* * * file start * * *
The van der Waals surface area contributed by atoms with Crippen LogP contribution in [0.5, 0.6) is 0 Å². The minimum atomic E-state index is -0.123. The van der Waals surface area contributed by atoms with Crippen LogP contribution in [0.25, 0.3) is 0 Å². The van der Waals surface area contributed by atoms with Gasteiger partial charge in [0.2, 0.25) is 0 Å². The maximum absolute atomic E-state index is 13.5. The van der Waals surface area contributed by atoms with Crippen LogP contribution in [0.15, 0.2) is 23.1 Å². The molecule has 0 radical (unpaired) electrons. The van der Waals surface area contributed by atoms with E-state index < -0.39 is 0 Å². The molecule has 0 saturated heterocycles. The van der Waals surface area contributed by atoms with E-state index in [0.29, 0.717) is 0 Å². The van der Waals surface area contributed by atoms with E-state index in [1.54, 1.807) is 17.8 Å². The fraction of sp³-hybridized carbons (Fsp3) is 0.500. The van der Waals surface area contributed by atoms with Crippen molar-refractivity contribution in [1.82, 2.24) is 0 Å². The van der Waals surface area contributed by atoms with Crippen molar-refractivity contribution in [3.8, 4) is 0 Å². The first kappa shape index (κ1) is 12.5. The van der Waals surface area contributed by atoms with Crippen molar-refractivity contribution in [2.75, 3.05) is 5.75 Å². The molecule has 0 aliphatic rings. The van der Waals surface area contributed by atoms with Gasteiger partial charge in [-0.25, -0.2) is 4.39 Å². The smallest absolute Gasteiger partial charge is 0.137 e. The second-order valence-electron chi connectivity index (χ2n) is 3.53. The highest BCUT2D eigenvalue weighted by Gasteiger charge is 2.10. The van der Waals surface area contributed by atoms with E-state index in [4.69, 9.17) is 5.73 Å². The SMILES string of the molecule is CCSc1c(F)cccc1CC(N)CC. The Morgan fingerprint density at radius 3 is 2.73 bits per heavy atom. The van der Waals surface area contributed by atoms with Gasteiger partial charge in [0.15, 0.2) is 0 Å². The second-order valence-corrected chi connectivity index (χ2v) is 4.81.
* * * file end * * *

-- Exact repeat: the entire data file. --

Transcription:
The van der Waals surface area contributed by atoms with Crippen LogP contribution in [0.5, 0.6) is 0 Å². The minimum atomic E-state index is -0.123. The van der Waals surface area contributed by atoms with Crippen LogP contribution in [0.25, 0.3) is 0 Å². The van der Waals surface area contributed by atoms with Gasteiger partial charge in [0.2, 0.25) is 0 Å². The maximum absolute atomic E-state index is 13.5. The van der Waals surface area contributed by atoms with Crippen LogP contribution in [0.15, 0.2) is 23.1 Å². The molecule has 0 radical (unpaired) electrons. The van der Waals surface area contributed by atoms with E-state index < -0.39 is 0 Å². The molecule has 0 saturated heterocycles. The van der Waals surface area contributed by atoms with E-state index in [0.29, 0.717) is 0 Å². The van der Waals surface area contributed by atoms with E-state index in [1.54, 1.807) is 17.8 Å². The fraction of sp³-hybridized carbons (Fsp3) is 0.500. The van der Waals surface area contributed by atoms with Crippen molar-refractivity contribution in [1.82, 2.24) is 0 Å². The van der Waals surface area contributed by atoms with Crippen molar-refractivity contribution in [3.8, 4) is 0 Å². The first kappa shape index (κ1) is 12.5. The van der Waals surface area contributed by atoms with Crippen molar-refractivity contribution in [2.75, 3.05) is 5.75 Å². The molecule has 0 aliphatic rings. The van der Waals surface area contributed by atoms with Gasteiger partial charge in [-0.25, -0.2) is 4.39 Å². The smallest absolute Gasteiger partial charge is 0.137 e. The second-order valence-electron chi connectivity index (χ2n) is 3.53. The highest BCUT2D eigenvalue weighted by Gasteiger charge is 2.10. The van der Waals surface area contributed by atoms with E-state index in [4.69, 9.17) is 5.73 Å². The SMILES string of the molecule is CCSc1c(F)cccc1CC(N)CC. The Morgan fingerprint density at radius 3 is 2.73 bits per heavy atom. The van der Waals surface area contributed by atoms with Gasteiger partial charge in [0.15, 0.2) is 0 Å². The second-order valence-corrected chi connectivity index (χ2v) is 4.81.